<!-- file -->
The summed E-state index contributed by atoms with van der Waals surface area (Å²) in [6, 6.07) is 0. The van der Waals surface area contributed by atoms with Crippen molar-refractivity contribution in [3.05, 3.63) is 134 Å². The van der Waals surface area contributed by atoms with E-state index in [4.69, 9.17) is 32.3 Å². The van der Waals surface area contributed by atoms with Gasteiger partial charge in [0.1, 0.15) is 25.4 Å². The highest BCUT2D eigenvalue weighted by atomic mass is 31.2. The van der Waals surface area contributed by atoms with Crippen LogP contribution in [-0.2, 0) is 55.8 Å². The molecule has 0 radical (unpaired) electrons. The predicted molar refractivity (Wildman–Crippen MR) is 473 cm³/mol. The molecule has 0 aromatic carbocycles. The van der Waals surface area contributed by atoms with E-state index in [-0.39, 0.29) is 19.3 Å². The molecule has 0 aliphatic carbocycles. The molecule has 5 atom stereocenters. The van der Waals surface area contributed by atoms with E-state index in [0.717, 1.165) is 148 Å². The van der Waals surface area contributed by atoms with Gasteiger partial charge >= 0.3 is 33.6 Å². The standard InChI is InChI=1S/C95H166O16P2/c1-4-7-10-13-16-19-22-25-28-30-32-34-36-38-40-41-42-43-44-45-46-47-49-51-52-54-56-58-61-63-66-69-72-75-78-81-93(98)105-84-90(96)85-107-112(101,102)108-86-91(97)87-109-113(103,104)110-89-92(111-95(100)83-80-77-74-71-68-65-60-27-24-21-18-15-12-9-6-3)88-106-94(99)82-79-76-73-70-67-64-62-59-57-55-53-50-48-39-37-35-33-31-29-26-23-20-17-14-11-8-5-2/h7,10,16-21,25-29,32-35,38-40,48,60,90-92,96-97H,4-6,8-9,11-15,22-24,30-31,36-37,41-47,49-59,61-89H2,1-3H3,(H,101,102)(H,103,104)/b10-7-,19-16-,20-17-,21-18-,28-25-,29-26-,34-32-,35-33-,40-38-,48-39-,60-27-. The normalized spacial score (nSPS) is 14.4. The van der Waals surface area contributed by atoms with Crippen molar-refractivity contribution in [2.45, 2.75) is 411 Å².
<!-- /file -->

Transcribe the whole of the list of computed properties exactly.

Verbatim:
The summed E-state index contributed by atoms with van der Waals surface area (Å²) in [6, 6.07) is 0. The van der Waals surface area contributed by atoms with Crippen molar-refractivity contribution in [3.05, 3.63) is 134 Å². The van der Waals surface area contributed by atoms with E-state index in [4.69, 9.17) is 32.3 Å². The van der Waals surface area contributed by atoms with Gasteiger partial charge in [0.1, 0.15) is 25.4 Å². The highest BCUT2D eigenvalue weighted by atomic mass is 31.2. The van der Waals surface area contributed by atoms with Crippen LogP contribution in [-0.2, 0) is 55.8 Å². The molecule has 0 radical (unpaired) electrons. The predicted molar refractivity (Wildman–Crippen MR) is 473 cm³/mol. The molecule has 0 aromatic carbocycles. The van der Waals surface area contributed by atoms with E-state index in [-0.39, 0.29) is 19.3 Å². The molecule has 0 aliphatic carbocycles. The molecule has 5 atom stereocenters. The van der Waals surface area contributed by atoms with E-state index in [0.717, 1.165) is 148 Å². The van der Waals surface area contributed by atoms with Gasteiger partial charge >= 0.3 is 33.6 Å². The standard InChI is InChI=1S/C95H166O16P2/c1-4-7-10-13-16-19-22-25-28-30-32-34-36-38-40-41-42-43-44-45-46-47-49-51-52-54-56-58-61-63-66-69-72-75-78-81-93(98)105-84-90(96)85-107-112(101,102)108-86-91(97)87-109-113(103,104)110-89-92(111-95(100)83-80-77-74-71-68-65-60-27-24-21-18-15-12-9-6-3)88-106-94(99)82-79-76-73-70-67-64-62-59-57-55-53-50-48-39-37-35-33-31-29-26-23-20-17-14-11-8-5-2/h7,10,16-21,25-29,32-35,38-40,48,60,90-92,96-97H,4-6,8-9,11-15,22-24,30-31,36-37,41-47,49-59,61-89H2,1-3H3,(H,101,102)(H,103,104)/b10-7-,19-16-,20-17-,21-18-,28-25-,29-26-,34-32-,35-33-,40-38-,48-39-,60-27-. The normalized spacial score (nSPS) is 14.4. The van der Waals surface area contributed by atoms with Crippen molar-refractivity contribution in [2.45, 2.75) is 411 Å².